Dismiss
InnovationQ will be updated on Sunday, Oct. 22, from 10am ET - noon. You may experience brief service interruptions during that time.
Browse Prior Art Database

Method and Interface for Achieving Aysnchronous, One-to-Many, Drag and Drop

IP.com Disclosure Number: IPCOM000097892D
Original Publication Date: 2005-Mar-07
Included in the Prior Art Database: 2005-Mar-07
Document File: 1 page(s) / 28K

Publishing Venue

IBM

Abstract

Drag and drop is an ubiquitous and very natural user interface gesture for applying actions to entities that are represented in the interface. However, this gesture must often be repeated when applied to multiple entities, and it isn't possible to drag from one interface to another, where navigation to the second interface must be performed after the drag action (i.e., the drop cannot be completed without interrupting the drag). This disclosure describes a method and display for overcoming these limitations.

This text was extracted from a PDF file.
This is the abbreviated version, containing approximately 52% of the total text.

Page 1 of 1

Method and Interface for Achieving Aysnchronous, One -to-Many, Drag and Drop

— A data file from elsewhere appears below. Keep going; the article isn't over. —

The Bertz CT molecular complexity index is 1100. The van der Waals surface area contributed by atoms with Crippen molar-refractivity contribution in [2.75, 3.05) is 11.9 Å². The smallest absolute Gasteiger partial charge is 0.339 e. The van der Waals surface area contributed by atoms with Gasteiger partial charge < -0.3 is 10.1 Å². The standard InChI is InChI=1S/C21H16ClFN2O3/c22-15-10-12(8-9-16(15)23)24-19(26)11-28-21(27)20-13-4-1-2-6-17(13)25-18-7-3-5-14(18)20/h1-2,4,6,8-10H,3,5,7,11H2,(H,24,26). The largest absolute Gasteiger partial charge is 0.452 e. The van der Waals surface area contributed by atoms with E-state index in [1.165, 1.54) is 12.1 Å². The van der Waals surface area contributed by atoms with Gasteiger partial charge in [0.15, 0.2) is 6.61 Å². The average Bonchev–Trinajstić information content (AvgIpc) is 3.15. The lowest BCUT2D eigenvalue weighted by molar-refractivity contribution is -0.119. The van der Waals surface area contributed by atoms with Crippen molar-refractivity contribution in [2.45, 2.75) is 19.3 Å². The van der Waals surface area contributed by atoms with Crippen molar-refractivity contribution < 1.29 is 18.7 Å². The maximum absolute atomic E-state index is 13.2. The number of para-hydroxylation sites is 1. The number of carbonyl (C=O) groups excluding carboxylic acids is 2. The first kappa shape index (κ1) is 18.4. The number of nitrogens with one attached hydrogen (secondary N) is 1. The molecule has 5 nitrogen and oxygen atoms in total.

The method and interface described by this disclosure includes a 'drag suspension zone', a visible area of the screen where any drag can be suspended indefinitely, while the user employs the mouse for any other tasks, like navigating to another screen. At any point the user can re-grab the suspended drag and pull it to the desired location, whereupon the drop action can complete the drag and drop sequence. In one implementation, when the user re-grabs a suspended drag, they can either grab it by clicking the left mouse button, which removes the suspended drag from the drag zone, or with the right mouse button, which leaves a copy of the suspended drag, which can later be dragged and dropped elsewhere. This allows a one-to-many drag and drop, as one 'drag' is applied to many 'drops'. Further, in many contexts, the drop gesture provides greater control over placement, than its analog, the 'paste' action; this is a real advantage, since users will often need to follow a paste action with a drag and drop, or selection followed by movement via arrows keys, in order to place the copied or moved content where desired.

The initial element of the drag and drop sequence is performed according to current art (the move vs copy options apply); the user selects some element on the screen, and, with the left mouse button depressed, begins to drag the element. If the target of the drag is not visible, and/or if the element being dragged will be dropped on more than one target, the user drags the element to the drag suspension zone, a temporary, or permanent area of the interface (such as a pale...